On the weekends almost all of the patients in my program at pulmonary rehabilitation go home. For the first five weeks, I did, too, but this last time it was recommended that I stay in the hospital as my wife and son at home had a bad virus.
And so I did.
The place, stripped to a skeleton staff and now loosely populated by the permanent residents– most of whom were confined to wheelchairs of varying complication– was pretty empty. The days, now shapeless and free of plot, offered little and so I wandered hallway after hallway. Seeming more memory than music, the theme song to MASH drifted from one room I passed,
while another was antiseptic and empty but for Trump/Pence banners taped defiantly to the wall, and then through a doorway, I caught a glimpse of a nurse changing a patient’s tracheotomy tube– so intimate and tender as to be virtually erotic. Downstairs, scattered like islands, I came upon people who sat anchored and voiceless in wheelchairs, each one stationed near a window, watching.
There was a church service later in the morning that took place in the same space that hosted Bingo, Pub Night and all our other events. It was Catholic, which occasioned a few religious props being removed from a box and placed on a cafeteria table, and somehow this act was achingly beautiful.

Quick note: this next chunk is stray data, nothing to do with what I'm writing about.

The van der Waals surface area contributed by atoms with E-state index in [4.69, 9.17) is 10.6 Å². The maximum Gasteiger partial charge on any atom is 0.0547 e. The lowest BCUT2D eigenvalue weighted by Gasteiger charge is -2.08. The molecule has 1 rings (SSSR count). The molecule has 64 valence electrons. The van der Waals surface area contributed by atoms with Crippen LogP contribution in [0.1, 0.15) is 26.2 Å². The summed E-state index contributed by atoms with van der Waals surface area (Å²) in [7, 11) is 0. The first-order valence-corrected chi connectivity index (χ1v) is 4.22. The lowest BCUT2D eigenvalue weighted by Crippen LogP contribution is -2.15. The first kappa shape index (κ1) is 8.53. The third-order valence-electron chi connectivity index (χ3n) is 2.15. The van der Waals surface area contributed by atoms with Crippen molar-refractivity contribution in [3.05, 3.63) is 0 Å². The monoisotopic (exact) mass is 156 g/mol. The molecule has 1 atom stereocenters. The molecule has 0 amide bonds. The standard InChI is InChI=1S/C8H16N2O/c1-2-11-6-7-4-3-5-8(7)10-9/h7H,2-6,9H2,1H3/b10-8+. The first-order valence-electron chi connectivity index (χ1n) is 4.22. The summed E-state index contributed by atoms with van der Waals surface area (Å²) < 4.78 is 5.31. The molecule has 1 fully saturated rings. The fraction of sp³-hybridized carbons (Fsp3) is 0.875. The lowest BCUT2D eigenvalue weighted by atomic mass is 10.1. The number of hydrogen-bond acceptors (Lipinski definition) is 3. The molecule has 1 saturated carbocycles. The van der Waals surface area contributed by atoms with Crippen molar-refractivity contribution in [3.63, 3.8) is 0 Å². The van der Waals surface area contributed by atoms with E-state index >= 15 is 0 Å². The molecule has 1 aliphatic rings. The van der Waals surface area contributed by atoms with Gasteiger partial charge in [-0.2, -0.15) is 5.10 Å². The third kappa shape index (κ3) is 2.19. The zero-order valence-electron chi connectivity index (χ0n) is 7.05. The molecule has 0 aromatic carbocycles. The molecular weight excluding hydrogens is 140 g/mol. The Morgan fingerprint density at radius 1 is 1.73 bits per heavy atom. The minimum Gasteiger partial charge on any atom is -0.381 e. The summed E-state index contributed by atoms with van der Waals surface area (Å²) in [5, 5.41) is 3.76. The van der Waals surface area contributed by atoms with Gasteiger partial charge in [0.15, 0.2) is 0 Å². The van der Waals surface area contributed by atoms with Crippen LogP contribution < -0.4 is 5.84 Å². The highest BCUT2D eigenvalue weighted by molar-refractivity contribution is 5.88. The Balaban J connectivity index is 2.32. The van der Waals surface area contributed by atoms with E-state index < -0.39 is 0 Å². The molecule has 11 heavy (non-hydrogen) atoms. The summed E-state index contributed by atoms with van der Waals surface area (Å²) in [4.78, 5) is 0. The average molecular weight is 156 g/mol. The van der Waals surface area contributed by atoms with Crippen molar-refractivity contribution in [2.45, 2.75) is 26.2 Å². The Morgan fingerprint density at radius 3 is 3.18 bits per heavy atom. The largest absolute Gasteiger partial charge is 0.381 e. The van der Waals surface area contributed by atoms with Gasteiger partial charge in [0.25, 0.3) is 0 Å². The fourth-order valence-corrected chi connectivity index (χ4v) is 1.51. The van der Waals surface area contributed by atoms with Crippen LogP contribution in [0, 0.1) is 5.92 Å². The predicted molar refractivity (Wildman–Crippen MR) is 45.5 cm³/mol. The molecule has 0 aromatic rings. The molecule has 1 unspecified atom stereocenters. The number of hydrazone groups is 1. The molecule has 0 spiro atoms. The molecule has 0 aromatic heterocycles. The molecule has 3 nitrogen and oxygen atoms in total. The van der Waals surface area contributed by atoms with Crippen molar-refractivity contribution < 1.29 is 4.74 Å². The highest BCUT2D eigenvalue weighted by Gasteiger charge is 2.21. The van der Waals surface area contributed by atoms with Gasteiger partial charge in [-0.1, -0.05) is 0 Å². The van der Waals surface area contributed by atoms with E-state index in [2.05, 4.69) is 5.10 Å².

A strong, elderly woman dressed all in black walked in, made the sign of the cross, and then nodded warmly to all who made eye contact. She went directly to a middle-aged woman who was frozen and strapped into a wheelchair, and touched her with a tenderness that exceeded language. Gently, she pulled a favourite sweater over her head, and then smiling, began to brush her hair—a mother’s imperishable, radiant love, holier than a saint.
An impossibly old woman was reclined, almost prone, in a wheelchair. Blankets and knitted things covered virtually every inch of her body, and her skin was so very thin, her body so frail, that it seemed as if a soft gust might be enough to push her through the veil. A couple of hospital staff tended to her, telling her that her brother would be there any moment now. Her eyes flickered open at his mention, and as if surfacing through water she said, “Oh, I hope so,” and then she fell back down and in to sleep.
Ten minutes later a tall, elderly man, clearly ill himself, entered and sat stoically beside her. With a bible open on his lap he mumble-prayed along with the priest. He never touched her, nor did he say anything to her while she slept through the service, but it was clear that he was her brother. He was her tie to this world, the one now disintegrating around her into a living mist. Drifting in and out, all of time swirling around her, what version of her brother might she have hoped to summon, what memory returning in dream, what ghost to see her home?